Because people also share their experiences on keep major risks at bay using a wide variety of combinations that may include exercise, proper diet, medications, and other stuff, the online community remains thriving.
4. Involving patients in product design and research
Medical science is not only about drugs and injections. It is about restoring the health and well-being of people. And that includes helping people back to their normal lives as soon as possible after they’ve met an accident.
Consider a special prosthetic limb being designed by a pharma company for an amputee. How would the company know the beneficiary finds the solution perfect?
And the best way would be to collect feedback and that’s what Artificial Limb Centre, Pune (India) did. They conducted a patient satisfaction survey for all the 200 patients who were provided prosthetics in the hospital.
The results were surprising. One would imagine the maximum dissatisfaction would be expressed over factors like comfort in wearing or problem in putting steps.
It turned out that a little over half (52%) expressed dissatisfaction over “Perspiration while wearing” as the single biggest factor in wearing prosthetics!
Such feedback and understanding goes a long way in product design because they democratize healthcare and caregiving.
5. Putting data analytics to use
Of the 7 billion plus humans on the planet right now, almost all of them have fallen ill sometime or the other. They have battled the entire range of diseases ever known to humankind – from common cold and headache to cancer and AIDS. China is showing the way by using a lot of data to build its massive social credit system powered by AI.
In the process of their falling ill and treatment, countless pieces of information (read data) were collected. However, only a small percentage of that may have been diligently recorded and an even small proportion is put to use for research.
Wouldn’t it be wonderful if our highly advanced computers, capable of number crunching like no human can dream of, could make sense out of it all? Wouldn’t it be great if AI, machine learning, and big data in the pharmaceutical industry could become more widespread?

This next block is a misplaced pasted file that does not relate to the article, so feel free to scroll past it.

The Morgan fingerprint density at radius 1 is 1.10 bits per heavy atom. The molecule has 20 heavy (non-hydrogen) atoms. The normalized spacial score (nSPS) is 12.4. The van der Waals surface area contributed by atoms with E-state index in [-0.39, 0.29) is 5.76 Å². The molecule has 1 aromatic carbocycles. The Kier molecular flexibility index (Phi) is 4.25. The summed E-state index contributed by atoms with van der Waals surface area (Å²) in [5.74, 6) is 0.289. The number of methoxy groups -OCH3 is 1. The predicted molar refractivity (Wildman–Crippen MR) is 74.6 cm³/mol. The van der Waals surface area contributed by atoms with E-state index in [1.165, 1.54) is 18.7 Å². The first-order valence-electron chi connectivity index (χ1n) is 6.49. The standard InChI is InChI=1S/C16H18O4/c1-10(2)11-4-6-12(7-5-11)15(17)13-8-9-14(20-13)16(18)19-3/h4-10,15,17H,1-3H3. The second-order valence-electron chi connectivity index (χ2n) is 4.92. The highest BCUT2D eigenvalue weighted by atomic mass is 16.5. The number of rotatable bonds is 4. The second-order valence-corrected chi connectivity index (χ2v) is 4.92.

Zeynep Erden, a Professor of Strategy and Innovation Management at a B-school in Zurich, Switzerland, says, “Thanks to sophisticated analysis techniques firms will be able to improve their understanding of disease pathways, to plan clinical trials more efficiently and to take timely decisions to stop projects with little chance of success.”
Pharma companies are beginning to turn digital in the sense of engaging better with everyone involved in the healthcare sector – from suppliers and patients to doctors and caregivers. Feeding that learning back into their system gives them an opportunity to not only serve the healthcare sector better but also to stay ahead of competition.
The pharmaceutical industry hasn’t been late in adopting technology, but the pace isn’t what it is in other industries. The use of technology in the pharmaceutical industry throws up as many challenges as opportunities.
On the one hand, the pharma industry is building systems to help patients adhere to therapy schedules, provide emergency help, build communities, involve patients in product design and put machine learning to use.
On the other, the industry is under pressure for better standards, better quality checks and better accountability from industry watchdogs and alert patients alike.
In the middle of all this, optimal use of advanced technology in the pharma sector appears to be their best bet.